It’s weeks on from the launch of RTX 2080 and RTX 2080 Ti and despite the lack of any games that utilise Nvidia’s state-of-the-art ray tracing or DLSS features, the roll-out of the new Turing cards continues. The RTX 2070 has some pretty big shoes to fill, as the green team’s xx70 cards are traditionally so compelling: the GTX 970 was one of the best price-vs-performance products of all-time, while the GTX 1070 may have been pricier, but delivered performance that inched ahead of the prior-gen Maxwell Titan. On the face of it, the RTX 2070’s charms aren’t so obvious, but it’s still a good product and in time, I suspect it may well become a great one.
In essence, that’s the key issue facing prospective buyers of Turing cards right now. Nvidia has taken a massive gamble in introducing radical new technologies that could change the face of gaming graphics and could radically improve performance – but it’s so early that there are no real-life examples of these features in action. Based on everything we’ve seen, the signs look good, but it won’t be until later in the year that Turing’s headline features arrive in games like Battlefield 5, Hitman 2 and Shadow of the Tomb Raider. And in the here and now, without those features giving tangible results, the prices are an issue: the RTX 2070 is sold at what is essentially the same recommended retail price as the GTX 1080 and standard performance is – by and large – equivalent. But given the Turing feature set and the sheer potential there and the fact that performance is rarely lower than GTX 1080, I think the RTX 2070 is the card to have in that price range.
But first up, let’s put the new Turing offering into context with its RTX siblings and the top-of-the-range Pascal offerings. For starters, the RTX 2070 bucks the trend in not being a cut-down version of its xx80 counterpart. Instead, it’s based on a whole new chip, a fully enabled TU106. Effectively it offers around 78 per cent of the CUDA cores of the RTX 2080, and 75 per cent of the ray tracing power. However, the same eight gigs of GDDR6 memory are retained and it’s operating on the same 256-bit bus for a prodigious 448GB/s of memory bandwidth. There’s CUDA core deficit up against the GTX 1080, but Turing offers significantly improved efficiency per core and much improved caching – plus a big, big bandwidth advantage. It’s going to be a fascinating contest here when the RTX 2070’s closest equivalent Pascal offering has such a wide variation in specs.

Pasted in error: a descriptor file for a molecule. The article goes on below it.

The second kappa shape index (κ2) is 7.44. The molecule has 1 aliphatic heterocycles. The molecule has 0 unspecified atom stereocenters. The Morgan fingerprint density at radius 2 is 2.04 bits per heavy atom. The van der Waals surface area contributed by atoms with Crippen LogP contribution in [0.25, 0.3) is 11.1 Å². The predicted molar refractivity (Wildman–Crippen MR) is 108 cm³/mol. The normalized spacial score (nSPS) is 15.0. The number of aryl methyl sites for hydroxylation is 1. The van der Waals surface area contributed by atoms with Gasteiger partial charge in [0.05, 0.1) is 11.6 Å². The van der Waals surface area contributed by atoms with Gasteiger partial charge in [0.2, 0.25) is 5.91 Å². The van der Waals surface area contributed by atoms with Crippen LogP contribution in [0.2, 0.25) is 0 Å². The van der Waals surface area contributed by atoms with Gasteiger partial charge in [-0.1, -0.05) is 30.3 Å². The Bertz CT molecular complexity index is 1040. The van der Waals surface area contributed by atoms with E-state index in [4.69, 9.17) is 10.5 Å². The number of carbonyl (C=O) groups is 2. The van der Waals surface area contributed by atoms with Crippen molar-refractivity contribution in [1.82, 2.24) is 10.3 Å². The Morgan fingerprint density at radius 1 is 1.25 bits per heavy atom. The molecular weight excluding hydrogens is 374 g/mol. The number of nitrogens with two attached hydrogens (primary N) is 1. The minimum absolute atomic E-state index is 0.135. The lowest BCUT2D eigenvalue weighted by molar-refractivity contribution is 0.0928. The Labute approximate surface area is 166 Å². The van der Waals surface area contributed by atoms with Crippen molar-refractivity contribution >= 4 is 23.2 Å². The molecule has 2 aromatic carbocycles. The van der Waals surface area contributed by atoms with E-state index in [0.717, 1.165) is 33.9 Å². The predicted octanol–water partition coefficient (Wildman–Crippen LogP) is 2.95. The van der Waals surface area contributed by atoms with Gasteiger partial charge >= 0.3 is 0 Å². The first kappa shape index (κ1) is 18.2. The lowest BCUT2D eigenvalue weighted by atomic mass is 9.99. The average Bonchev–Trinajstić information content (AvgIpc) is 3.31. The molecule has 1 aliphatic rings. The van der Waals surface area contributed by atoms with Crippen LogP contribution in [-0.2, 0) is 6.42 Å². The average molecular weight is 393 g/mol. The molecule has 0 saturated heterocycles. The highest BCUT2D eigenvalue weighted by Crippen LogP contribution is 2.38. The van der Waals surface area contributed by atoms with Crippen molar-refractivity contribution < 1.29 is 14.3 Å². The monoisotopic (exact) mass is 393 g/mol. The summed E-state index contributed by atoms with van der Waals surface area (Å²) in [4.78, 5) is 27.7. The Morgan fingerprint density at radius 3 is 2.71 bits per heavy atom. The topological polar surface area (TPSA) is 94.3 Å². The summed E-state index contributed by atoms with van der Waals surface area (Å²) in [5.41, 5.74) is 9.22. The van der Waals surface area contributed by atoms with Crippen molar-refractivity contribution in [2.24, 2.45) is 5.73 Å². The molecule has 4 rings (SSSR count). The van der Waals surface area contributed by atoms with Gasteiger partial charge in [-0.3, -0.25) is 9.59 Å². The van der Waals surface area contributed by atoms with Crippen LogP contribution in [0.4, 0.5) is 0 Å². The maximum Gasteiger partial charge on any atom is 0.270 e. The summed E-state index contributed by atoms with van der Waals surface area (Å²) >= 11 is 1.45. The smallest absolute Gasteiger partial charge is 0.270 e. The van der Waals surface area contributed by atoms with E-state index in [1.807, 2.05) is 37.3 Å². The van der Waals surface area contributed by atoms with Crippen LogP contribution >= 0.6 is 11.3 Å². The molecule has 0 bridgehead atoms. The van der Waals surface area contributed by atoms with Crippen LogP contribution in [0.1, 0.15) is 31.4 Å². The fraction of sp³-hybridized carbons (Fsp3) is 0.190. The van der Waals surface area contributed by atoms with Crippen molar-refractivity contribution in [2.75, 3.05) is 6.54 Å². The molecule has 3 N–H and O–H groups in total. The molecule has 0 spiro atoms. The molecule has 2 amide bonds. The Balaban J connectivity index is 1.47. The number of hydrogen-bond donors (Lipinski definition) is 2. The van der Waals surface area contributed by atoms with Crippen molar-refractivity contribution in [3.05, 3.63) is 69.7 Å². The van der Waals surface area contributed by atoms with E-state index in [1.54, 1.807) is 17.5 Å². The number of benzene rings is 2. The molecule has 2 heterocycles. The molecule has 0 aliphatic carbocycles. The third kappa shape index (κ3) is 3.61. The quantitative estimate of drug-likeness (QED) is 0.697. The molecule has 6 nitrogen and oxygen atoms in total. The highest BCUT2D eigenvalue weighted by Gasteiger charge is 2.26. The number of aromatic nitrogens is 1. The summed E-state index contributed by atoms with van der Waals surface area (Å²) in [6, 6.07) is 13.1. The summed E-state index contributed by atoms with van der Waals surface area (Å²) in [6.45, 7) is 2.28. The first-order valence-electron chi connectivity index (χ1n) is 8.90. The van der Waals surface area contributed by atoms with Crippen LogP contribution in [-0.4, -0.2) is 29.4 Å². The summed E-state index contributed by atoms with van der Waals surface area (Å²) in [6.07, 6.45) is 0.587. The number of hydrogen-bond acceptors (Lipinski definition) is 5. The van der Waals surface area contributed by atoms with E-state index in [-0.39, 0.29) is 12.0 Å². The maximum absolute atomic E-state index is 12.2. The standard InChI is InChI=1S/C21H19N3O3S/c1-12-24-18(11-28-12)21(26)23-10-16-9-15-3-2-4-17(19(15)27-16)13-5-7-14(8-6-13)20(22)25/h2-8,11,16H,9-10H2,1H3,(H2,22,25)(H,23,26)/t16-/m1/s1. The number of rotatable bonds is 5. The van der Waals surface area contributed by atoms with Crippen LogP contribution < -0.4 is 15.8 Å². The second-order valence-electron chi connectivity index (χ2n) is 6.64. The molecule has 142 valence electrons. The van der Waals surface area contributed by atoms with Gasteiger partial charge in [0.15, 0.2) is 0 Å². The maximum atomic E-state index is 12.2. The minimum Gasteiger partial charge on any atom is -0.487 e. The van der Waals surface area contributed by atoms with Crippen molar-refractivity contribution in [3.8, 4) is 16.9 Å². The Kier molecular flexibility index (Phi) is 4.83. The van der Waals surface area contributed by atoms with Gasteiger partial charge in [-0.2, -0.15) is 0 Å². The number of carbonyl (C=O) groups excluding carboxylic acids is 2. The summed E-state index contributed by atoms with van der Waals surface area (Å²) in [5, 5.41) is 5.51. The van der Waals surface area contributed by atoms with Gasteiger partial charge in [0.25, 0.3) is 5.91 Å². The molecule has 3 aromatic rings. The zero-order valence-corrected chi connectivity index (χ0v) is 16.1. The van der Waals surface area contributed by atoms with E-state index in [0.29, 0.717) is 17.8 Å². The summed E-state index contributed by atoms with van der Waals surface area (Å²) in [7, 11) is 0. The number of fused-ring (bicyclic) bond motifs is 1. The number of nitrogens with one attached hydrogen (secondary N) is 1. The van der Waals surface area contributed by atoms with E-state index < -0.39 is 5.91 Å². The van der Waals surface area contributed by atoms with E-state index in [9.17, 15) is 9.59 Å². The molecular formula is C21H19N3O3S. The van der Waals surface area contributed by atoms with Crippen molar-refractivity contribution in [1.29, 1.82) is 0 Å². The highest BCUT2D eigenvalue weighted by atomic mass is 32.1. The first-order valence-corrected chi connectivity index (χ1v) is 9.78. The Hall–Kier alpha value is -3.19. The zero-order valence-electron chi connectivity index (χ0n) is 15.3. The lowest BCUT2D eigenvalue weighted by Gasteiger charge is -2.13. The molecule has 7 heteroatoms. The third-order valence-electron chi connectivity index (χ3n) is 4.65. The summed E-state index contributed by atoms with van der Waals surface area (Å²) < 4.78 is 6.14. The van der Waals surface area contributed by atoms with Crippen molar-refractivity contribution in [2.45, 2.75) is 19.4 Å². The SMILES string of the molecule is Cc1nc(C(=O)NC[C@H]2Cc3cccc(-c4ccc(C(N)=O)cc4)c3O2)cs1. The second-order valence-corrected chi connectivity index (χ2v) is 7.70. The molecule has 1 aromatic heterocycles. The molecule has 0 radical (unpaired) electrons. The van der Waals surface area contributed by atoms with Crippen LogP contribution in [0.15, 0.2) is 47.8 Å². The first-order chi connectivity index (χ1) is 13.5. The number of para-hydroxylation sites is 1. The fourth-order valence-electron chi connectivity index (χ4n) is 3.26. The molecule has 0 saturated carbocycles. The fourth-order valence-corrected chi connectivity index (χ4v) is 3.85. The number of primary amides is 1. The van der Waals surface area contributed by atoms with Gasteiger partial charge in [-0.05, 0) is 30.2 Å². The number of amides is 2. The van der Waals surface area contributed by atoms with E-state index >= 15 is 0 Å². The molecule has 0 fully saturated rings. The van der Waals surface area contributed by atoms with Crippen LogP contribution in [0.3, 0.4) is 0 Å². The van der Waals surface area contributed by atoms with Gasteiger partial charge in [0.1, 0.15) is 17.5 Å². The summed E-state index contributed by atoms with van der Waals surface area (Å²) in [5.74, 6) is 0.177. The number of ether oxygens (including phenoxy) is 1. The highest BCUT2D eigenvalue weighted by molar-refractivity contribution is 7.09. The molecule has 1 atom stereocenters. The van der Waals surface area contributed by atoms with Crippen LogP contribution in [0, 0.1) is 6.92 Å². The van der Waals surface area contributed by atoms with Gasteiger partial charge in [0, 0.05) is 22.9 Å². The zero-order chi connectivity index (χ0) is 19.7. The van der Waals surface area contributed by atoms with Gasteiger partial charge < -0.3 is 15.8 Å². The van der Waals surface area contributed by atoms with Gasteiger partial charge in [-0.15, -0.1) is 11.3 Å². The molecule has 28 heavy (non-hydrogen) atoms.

MSI sent us its remarkable Gaming-Z version of the RTX 2070 for review, which comes equipped with a massive 210MHz factory overclock out of the box. However, its performance is not indicative of the majority of RTX 2070s on the market – it runs a good lick faster – a problem for a review that covers off the entire 2070 line-up. Choosing what speed to test the product at is challenging as there’ll be variations between almost all of the cards out there. We opted for Founders Edition clocks to ensure equivalence with our existing RTX benchmarks throughout most of this review, but we’ve also included a page comparing reference, FE and Gaming-Z frame-rates further on this review. This demonstrates how the RTX 2070 ranges from offering rasterisation performance equivalent to GTX 1080 at reference, while various OCs allow the card to comfortably sit between GTX 1080 and GTX 1080 Ti. Although great for 1440p gaming, overclocking and settings tweaks could make this a viable 4K performer too.
|VRAM||8GB GDDR6||8GB GDDR6||11GB GDDR6||11GB GDDR5X||8GB GDDR5X|
Typically, the RTX 2070 ships with three DisplayPort outputs, one HDMI 2.0 and a USB-C port, compatible with the VirtualLink standard for easier VR connectivity – and this line-up of IO makes the card a match for the RTX 2080 and RTX 2080 Ti. As it has a lower power requirement, the 2070 only requires one eight-pin power input, though the MSI Gaming-Z product adds an extra six-pin input too. However, as the RTX 2070 is based on an entirely different TU106 processor, there is no NVLink port, meaning no SLI support – something that has upset some enthusiasts. From our perspective, it’s not too heavy a blow – the fact is that SLI do not play nicely with game engines that rely on temporal components – ie, elements from prior frames. This makes synchronisation of memory across two GPUs extremely challenging and eliminates a lot of titles from contention for SLI support – and most modern game engines utilise temporal elements of some description. Put simply, you’ll get better compatibility and possibly even improved performance by buying one RTX 2080 Ti rather than two RTX 2070s.
Nvidia’s RTX 2070 Founders Edition is a smaller, lighter card than its RTX 2080 and RTX 2080 Ti equivalents, but the Gaming-Z variant we were sent for review is the absolute opposite. It’s an absolute monster, with a custom PCB, gun metal backplate, RGB lighting and seventh-gen ‘Frozr’ cooling design. Even the heat sink on this card is mammoth – side-by-side with the last-gen GTX 1080 Gaming-Z, it’s significantly larger and heavier, but it does ensure cool operation. Even with boost clocks hitting 1920MHz with its factory overclock in place, the Gaming-Z card sat below 70 degrees Celsius. Bearing in mind the substantial 445mm2 die-size, that’s not bad at all.
We’ll move onto a range of performance tests next, kicking off with a look at the potential offered by a key Turing feature – Deep Learning Super-Sampling – or DLSS. Subsequence to that, you’ll see that the RTX 2070 is generally on par or a touch faster than GTX 1080, but it’s features like DLSS that have the potential to be genuinely game-changing. Ray tracing is obviously supported in the RTX 2070 too, but right now we have no games that support it, nor any kind of meaningful benchmark – so that will need to wait.
Nvidia GeForce RTX 2070 Analysis